Karlovy Vary lies in the spa belt of Western Bohemia and has been a magnet for writers, artists, nobility, the bourgeois, and gamblers for centuries. It is here that Dostoevsky penned The Gambler and it is here that the annual Karlovy Vary international film festival is held. Often described as being a 'Little Russia' it has for decades been a playground for Russian high society and the Russian presence is overwhelmingly seen throughout the more upmarket section of town. Karlovy Vary is a large town but the main area of interest to anyone making the journey out there is the area hugging the main colonnade, which runs for a couple of kilometers and which is lined with casinos, restaurants, hotels, luxury shops, cold/hot springs, and spas. At the end of the colonnade is the famous PUPP Hotel (where the casino scene from the James Bond film Casino Royale was filmed), and is the hotel of choice for many visiting international film stars and performers. Apart from the gambling, drinking, stuffing your face, and people-watching, the idea is that you slowly meander up and down the colonnade while sampling the different water springs - there are many many options to purchase the special type of drinking vessel considered de rigueur for this. There is no charge to taste the waters. Each spring has its own health benefit claim and it seems to me that the greater the health benefit the more undrinkable the waters become (think sulphur). It is considered a major faux pas by the way to express any distaste with the spring water so if you don't like a particular one it's best to just carry on to the next. Hotel PUPP at the end of the colonnade is definitely worth a peep in and I recommend having a coffee or drink in either the cafe or bar there. Karlovy Vary makes for a wonderful weekend trip and also recommended is the nearby medieval village of Loket approx 15 kilometers away, with its gorgeous 12th century Gothic castle.

> How to get there?

The best way to get to Karlovy Vary is by bus and the journey from Prague takes just 2 hours and 10 minutes. Buses leave from Prague Florenc Main Bus Station. I recommend taking the Student Agency bus for this journey and you can normally buy tickets on the platform right before your departure (Student Agency have bright yellow buses). There are trains plying the Prague to Karlovy Vary route but they take around 3 and a half hours. I'd take the bus.

> Where to stay?

For Backpackers the Quest Hostel at the top of Moravska Street (44) comes recommended. Karlovy Vary definitely isn't a cheap accommodation destination but the Quest Hostel manages to fine balance affordable prices together with great location and comfortable rooms.
For Flashpackers I recommend the PUPP Hotel - why not treat yourself if traveling with your significant other.


3. Krkonose

The Krkonose region in the North of the country is home to the highest peak in the country: Snezka (1,602 meters). Snezka is on the border between the Czech Republic and Poland. The Krkonose mountainous range is a national park and definitely worth a trip at any time of the year, but especially so during the ski season - even if you don't ski there is something charming about being in a ski resort location and only a few hour's drive from Prague. It's in the Krkonose that you will find a lot of white washed houses with dark wooden jointings and it's a great place to relax for a weekend, preferably with your students at their cottage, hiking in the snow during the day and huddled around wood burning stoves and sinking shots in the evening. My favorite places in the Krkonose to visit are Pec Pod Snezkou and Harrachov and every time I visit I ask myself why I don't visit more often because the air is clean and the countryside is spectacular.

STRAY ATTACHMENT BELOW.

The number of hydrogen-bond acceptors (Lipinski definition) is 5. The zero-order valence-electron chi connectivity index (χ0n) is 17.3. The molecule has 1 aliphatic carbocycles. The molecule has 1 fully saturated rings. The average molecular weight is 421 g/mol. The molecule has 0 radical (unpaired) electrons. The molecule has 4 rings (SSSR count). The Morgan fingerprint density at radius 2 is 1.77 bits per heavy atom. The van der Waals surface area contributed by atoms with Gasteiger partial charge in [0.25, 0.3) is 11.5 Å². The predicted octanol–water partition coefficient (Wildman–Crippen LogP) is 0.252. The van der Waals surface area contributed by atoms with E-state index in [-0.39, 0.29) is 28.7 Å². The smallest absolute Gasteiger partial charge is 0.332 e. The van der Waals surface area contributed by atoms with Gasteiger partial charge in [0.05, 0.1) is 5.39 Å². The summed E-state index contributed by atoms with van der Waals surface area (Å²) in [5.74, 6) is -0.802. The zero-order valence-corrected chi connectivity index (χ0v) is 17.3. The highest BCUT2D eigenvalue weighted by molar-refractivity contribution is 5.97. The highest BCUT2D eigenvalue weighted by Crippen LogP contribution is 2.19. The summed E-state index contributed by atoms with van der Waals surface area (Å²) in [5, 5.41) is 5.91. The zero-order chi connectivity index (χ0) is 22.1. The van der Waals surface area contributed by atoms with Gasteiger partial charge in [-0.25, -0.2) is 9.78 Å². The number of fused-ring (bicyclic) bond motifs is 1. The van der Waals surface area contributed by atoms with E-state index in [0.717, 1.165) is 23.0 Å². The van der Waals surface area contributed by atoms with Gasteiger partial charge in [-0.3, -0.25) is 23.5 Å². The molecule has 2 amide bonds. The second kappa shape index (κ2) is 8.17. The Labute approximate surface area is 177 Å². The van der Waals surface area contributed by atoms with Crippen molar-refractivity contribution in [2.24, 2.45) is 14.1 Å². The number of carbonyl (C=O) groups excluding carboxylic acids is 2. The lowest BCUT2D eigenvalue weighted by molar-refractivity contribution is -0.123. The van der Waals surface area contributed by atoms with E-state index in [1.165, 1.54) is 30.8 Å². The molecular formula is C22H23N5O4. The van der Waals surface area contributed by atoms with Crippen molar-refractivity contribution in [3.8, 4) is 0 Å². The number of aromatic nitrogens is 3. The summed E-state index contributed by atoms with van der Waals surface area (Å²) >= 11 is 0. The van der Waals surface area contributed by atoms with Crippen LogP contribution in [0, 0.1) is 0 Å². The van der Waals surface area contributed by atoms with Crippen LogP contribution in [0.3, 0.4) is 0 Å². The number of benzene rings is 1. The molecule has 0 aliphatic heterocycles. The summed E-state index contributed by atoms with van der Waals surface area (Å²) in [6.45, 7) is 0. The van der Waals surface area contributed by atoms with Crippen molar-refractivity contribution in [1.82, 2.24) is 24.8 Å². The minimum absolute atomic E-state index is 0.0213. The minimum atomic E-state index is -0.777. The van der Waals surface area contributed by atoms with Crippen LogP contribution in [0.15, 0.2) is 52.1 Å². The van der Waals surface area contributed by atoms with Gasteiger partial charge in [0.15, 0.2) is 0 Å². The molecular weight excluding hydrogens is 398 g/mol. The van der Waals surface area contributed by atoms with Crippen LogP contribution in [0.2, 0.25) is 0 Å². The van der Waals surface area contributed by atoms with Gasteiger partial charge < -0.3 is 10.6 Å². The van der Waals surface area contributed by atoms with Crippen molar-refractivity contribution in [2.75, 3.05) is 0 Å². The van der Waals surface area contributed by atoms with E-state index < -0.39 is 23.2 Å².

> How to get there?

By far the easiest way to get up to the Krkonose is by bus. It's a 2 hour bus ride to Harrachov and a 3 hour 20 minute ride to Pec Pod Snezkou. Both bus routes leave from Prague's Cerny Most bus station, located close to the Cerny Most Metro Station.

> Where to stay?

Ideally you want to be staying at one of your student's cottages and in my first Winter of teaching in Prague I was fortunate to be invited up for the weekend by a group of my students. If you do find yourself needing accommodation then I would recommend booking in advance one of the many guesthouses available online, either in Harrachov or Pec Pod Snezkou. Booking in advance is essential.


4. Kyjov

Kyjov might seem at first a bit of an odd destination recommendation; it's a small town with few historical sights. However, Kyjov is an excellent base to discover the surrounding region of Slovacko (Moravian Slovakia), and the picture postcard perfection of Chateau Lednice. This is one of the main wine growing regions of the country and although the quality isn't always top notch it is getting better with every season and some local white wines are now world class. If you get the opportunity then I definitely recommend going for a wine tasting in one of the many privately-owned wine cellars edged into the picturesque hilly landscape. For me though the main draw of Kyjov and it's surrounding towns and villages are the many varied and unique cultural traditions and festivals which are taken seriously here. Easter in particular is a fantastically colorful time in this region with an intense following by almost everyone to the letter of regional and national customs and this is an excellent rare opportunity to take a glimpse at living traditions and customs which are slowly dying out in other parts of the country as time progresses in our internet age. The additional draw of this area is that it is extremely affordable.